When Diana, Princess of Wales posed alone for photos in front of this famous mausoleum to love with her marriage to her husband on the rocks, the symbolism was fairly clear. Even cynical journalists could pick up on it.

But surely love isn't all quicksand. There must be some easy answers. We all know the city of love is Paris as opposed to Newark, New Jersey - at least if we gloss over the unfortunate period 1793 to 1794 when the Terror reigned and heads were tumbling from guillotines in every square. Paris is also the setting for perhaps one of the most accurate songs ever written about love, accurate because Howard Jones has questions but no answers.

I only need to watch this video to realize I left something behind in Paris - a very long time ago.


Monday, September 3, 2012

Close to the Madding Crowd in Dhaka

There are few feelings more invigorating than waking up in a strange new city. More than 20 years later I can still recall that first morning in Paris. The smell of the bakery and the delicate morning sun on the high ornate windows and the long shadows cast by the trees in the Jardin du Luxembourg with its flower beds and pretty little palace set in a lake.

There's a quiet energy about a city in the morning that fills me with excitement for the day ahead.

But what happens when cities grow out of control? When those carefully planned boulevards are cut up by shoddy constructions, when people and cars belching cheap exhaust and haphazard buses choke the streets?

Not many people in America have heard of Dhaka, but the capital of Bangladesh is the fastest growing city in the world. By 2025 it will house more than 20 million people, according to the UN. Dhaka is a vision of the future and not a very pleasant one.

"The future is here, and it smells like burning trash," CBS news reported. In the slums and shantytowns that disgorge filth into the foul rivers, residents will get hold of whatever garbage they can to fuel cooking fires. Dhaka is testimony to the fact that the world has turned a corner and more than 50 percent of its residents have flocked to cities.

And maybe if you have tried to make progress down a teeming sidewalk in Dhaka, you'll think fondly of those days being shoved up some one's arm pits on the Metro of New York or London.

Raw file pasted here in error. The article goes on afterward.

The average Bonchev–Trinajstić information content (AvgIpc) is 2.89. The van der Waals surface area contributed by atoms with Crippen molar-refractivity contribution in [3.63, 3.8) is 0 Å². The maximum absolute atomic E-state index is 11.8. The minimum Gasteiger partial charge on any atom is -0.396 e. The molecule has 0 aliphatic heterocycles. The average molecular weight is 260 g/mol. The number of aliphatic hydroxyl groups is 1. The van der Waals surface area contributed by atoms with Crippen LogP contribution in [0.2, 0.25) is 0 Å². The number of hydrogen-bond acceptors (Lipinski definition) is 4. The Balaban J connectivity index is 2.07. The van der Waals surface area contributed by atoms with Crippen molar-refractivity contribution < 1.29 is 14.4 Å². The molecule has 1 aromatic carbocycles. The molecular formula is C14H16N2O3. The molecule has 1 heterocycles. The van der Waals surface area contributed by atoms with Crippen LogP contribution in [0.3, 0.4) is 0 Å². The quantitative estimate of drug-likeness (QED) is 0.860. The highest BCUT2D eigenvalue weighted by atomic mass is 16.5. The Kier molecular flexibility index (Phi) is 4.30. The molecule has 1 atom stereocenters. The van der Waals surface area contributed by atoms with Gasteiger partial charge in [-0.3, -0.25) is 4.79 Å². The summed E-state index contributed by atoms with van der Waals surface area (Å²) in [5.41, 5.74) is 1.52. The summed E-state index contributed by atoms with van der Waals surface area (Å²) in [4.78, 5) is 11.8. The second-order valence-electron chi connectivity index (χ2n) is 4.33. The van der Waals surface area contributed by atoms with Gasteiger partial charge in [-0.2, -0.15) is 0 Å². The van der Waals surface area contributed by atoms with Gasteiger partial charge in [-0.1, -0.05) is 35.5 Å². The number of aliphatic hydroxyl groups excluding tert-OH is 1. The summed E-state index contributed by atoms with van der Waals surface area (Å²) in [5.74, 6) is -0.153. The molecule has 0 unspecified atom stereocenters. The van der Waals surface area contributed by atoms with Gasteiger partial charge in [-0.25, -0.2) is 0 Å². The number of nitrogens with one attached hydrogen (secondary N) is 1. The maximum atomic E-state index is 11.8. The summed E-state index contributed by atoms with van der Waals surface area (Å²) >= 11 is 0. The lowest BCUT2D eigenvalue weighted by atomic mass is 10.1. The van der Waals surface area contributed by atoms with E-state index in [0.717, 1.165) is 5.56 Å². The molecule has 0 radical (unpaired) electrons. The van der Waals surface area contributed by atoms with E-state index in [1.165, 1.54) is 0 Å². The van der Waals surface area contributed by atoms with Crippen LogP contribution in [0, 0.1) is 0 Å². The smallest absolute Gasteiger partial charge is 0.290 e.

The future is one of mega cities. " By 2025 the U.N. predicts that Delhi, Dhaka, Kolkata, Mumbai, Mexico City, New York, Sao Paulo and Shanghai will all have populations of more than 20 million. Tokyo is projected to become home to some 37 million," CBS reported.

Yet how many of us even know where all these cities are?

And ironically they may be the only hope of a salvation of sorts. In 1798 Thomas Malthus predicted overpopulation would lead to collapse. He wrote: "The power of population is so superior to the power of the earth to produce subsistence for man, that premature death must in some shape or other visit the human race."

But once in the slums, the birth rate tails off, giving the earth a chance to recover. At least that's how the argument goes, although it's little salvation for those who live in festering heat and filth. On a fairly regular basis I meet people in America who have no interest in third world poverty or its alleviation. And perhaps these stark statistics reveal they are correct not to care. There's a form of Darwinian natural selection going on that's beyond our control. Children rise out of the slums and go on to great things, but many others are mired in poverty for their whole lives.

But there's a difference between being correct and morally right. I'm not sure how you can spend an hour or two every Sunday listening to the New Testament mantra about compassion for your fellow man and woman, only to renounce all interest in the Third World. I'm not sure what Host of the Seraphim means exactly but I can never watch this video by Dead Can Dance without being deeply moved. It's not easy to watch. It's actually less painful to watch Benny Hill. Which is saying something.

Lost by the Sea

 A tiny tragedy in an ocean of sadness makes barely a ripple. Still, I was taken aback to receive an email from a former wife (the one I nev...